Fun Fish-herding Fluke
Posted on January 18, 2013 by Sophie Hook
In the icy-cool morning of Saturday January 12th 2013 a herd of local Scottsdale community members, Flam Chen performers, SRP and SPA workers gathered along the Scottsdale Waterfront to see the wonder that is the fish-herding. As part of routine SRP maintenance and repairs, the white Amur fish are corralled, hoisted and then transported to an alternative section of the Arizona canal during the dry-up period. An undertaking that will not been seen again in our area for the next seven years.
Purely there to assist SRP in their maintenance, the Amur are a sterile carp that help to control moss and weeds in the 131-mile canal system by eating them. These little, or rather big, fish are totally understated in our local community. It is with their help that we are able to sustain life in the desert. Most people do not recognize how special they are….and neither did we until the early hours of last Saturday morning…..
SPA invited Tucson-based performance group Flam Chen to highlight the spectacle of the fish-herding. The stilt-walkers reflected the process taking place in the canal, using themes such as capture, transportation and release in order to devise and choreograph a beautiful dance and movement performance along the banks of the Scottsdale Waterfront. Accompanying the Flam Chen stilt-walkers was a five-piece percussion group lead by master percussionist Richard Noel.
The event was in full swing –– SRP workers braving the bitterly cold water in order to gather the fish, over 100 people converging around the Waterfront, Richard Noel and his percussion band were making it difficult to keep our dancing feet still and Flam Chen graced the pathway between Soleri Bridge and Plaza and Marshall Way Bridge with their effervescent and infectious energy, helping us all to thaw out in the frosty sunrise at the Waterfront.
If you have ever seen a fish-herding before, you will know that usually it is utter chaos for the SRP workers to control the fish, who want to continue to swim upstream as the herding forces them in the opposite direction. Consequently, you will see lots of splashing around, forceful pushing and even the odd Amur flying wildly into the wind to try to escape the process.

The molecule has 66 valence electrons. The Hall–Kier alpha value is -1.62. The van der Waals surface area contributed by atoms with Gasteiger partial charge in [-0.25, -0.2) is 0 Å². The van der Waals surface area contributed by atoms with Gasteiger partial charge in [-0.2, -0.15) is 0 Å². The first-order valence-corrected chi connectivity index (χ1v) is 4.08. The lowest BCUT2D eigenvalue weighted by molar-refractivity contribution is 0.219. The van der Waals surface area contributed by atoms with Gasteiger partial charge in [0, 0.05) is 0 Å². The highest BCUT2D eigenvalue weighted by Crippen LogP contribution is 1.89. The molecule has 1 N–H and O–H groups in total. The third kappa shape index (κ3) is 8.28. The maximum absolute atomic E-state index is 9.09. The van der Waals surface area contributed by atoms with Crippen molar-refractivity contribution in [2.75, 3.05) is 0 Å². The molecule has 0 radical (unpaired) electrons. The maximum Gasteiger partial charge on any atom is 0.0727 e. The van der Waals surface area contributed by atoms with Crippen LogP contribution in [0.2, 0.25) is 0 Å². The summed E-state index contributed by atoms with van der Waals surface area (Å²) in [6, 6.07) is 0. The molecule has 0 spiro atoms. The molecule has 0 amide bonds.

However, on this occasion, this wasn’t happening. Were the fish just cold? We all wondered what made this experience different. It was then observed by SRP workers that something extremely unusual was happening –– the fish were swimming downstream! As soon as Richard Noel and his percussion band began to hit those drums and move downstream, the fish seemed to respond to it as a signal to turn around and head downstream too! They continued to swim downstream, in unison with Flam Chen, towards Marshall Way Bridge.
Now, while this may have made the viewing of the fish-herding not as dramatic as others, it made SRP’s job easier than usual. And, selFISHly, after the obnoxious sound of my alarm at 5am and the briskness of the 30-some degrees that lay in wait for me outside last Saturday morning, this made my day!
So, thanks to those SRP workers who had to trudge through the canal, to SPA and SRP staff who were up and smiling bright and early, to the community who joined us despite the freezing temperatures, and to Richard Noel and his percussion band for helping us discover something new and fascinating about the Amur. Most of all thanks to Flam Chen for choreographing the whole performance, grabbing our attention, relating to the fish in such a mindful way and for continuing to smile despite the chilly weather –– I am now completely and utterly ready to run away and join the Flam Chen circus!